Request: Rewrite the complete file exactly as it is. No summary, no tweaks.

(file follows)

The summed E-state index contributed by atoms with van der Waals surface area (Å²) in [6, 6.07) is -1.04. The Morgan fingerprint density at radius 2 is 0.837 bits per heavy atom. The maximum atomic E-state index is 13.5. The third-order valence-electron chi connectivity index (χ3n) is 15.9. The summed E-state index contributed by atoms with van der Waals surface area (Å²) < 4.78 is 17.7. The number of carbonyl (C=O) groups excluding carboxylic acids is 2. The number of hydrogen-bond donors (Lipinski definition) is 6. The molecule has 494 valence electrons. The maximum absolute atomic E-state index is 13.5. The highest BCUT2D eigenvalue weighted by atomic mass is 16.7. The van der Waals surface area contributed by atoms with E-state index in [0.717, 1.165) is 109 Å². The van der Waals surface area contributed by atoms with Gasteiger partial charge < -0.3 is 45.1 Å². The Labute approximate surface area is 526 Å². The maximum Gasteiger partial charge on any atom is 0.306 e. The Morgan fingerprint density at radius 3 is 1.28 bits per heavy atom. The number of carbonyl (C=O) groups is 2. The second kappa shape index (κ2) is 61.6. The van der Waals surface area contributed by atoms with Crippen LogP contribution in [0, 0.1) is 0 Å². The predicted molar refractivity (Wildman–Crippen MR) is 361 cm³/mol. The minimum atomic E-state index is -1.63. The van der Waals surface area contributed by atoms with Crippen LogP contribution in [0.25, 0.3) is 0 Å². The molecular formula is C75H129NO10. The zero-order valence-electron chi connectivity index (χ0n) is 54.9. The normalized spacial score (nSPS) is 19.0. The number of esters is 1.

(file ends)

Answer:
The summed E-state index contributed by atoms with van der Waals surface area (Å²) in [6, 6.07) is -1.04. The Morgan fingerprint density at radius 2 is 0.837 bits per heavy atom. The maximum atomic E-state index is 13.5. The third-order valence-electron chi connectivity index (χ3n) is 15.9. The summed E-state index contributed by atoms with van der Waals surface area (Å²) < 4.78 is 17.7. The number of carbonyl (C=O) groups excluding carboxylic acids is 2. The number of hydrogen-bond donors (Lipinski definition) is 6. The molecule has 494 valence electrons. The maximum absolute atomic E-state index is 13.5. The highest BCUT2D eigenvalue weighted by atomic mass is 16.7. The van der Waals surface area contributed by atoms with E-state index in [0.717, 1.165) is 109 Å². The van der Waals surface area contributed by atoms with Gasteiger partial charge < -0.3 is 45.1 Å². The Labute approximate surface area is 526 Å². The maximum Gasteiger partial charge on any atom is 0.306 e. The Morgan fingerprint density at radius 3 is 1.28 bits per heavy atom. The number of carbonyl (C=O) groups is 2. The second kappa shape index (κ2) is 61.6. The van der Waals surface area contributed by atoms with Crippen LogP contribution in [0, 0.1) is 0 Å². The predicted molar refractivity (Wildman–Crippen MR) is 361 cm³/mol. The minimum atomic E-state index is -1.63. The van der Waals surface area contributed by atoms with Crippen LogP contribution in [0.25, 0.3) is 0 Å². The molecular formula is C75H129NO10. The zero-order valence-electron chi connectivity index (χ0n) is 54.9. The normalized spacial score (nSPS) is 19.0. The number of esters is 1.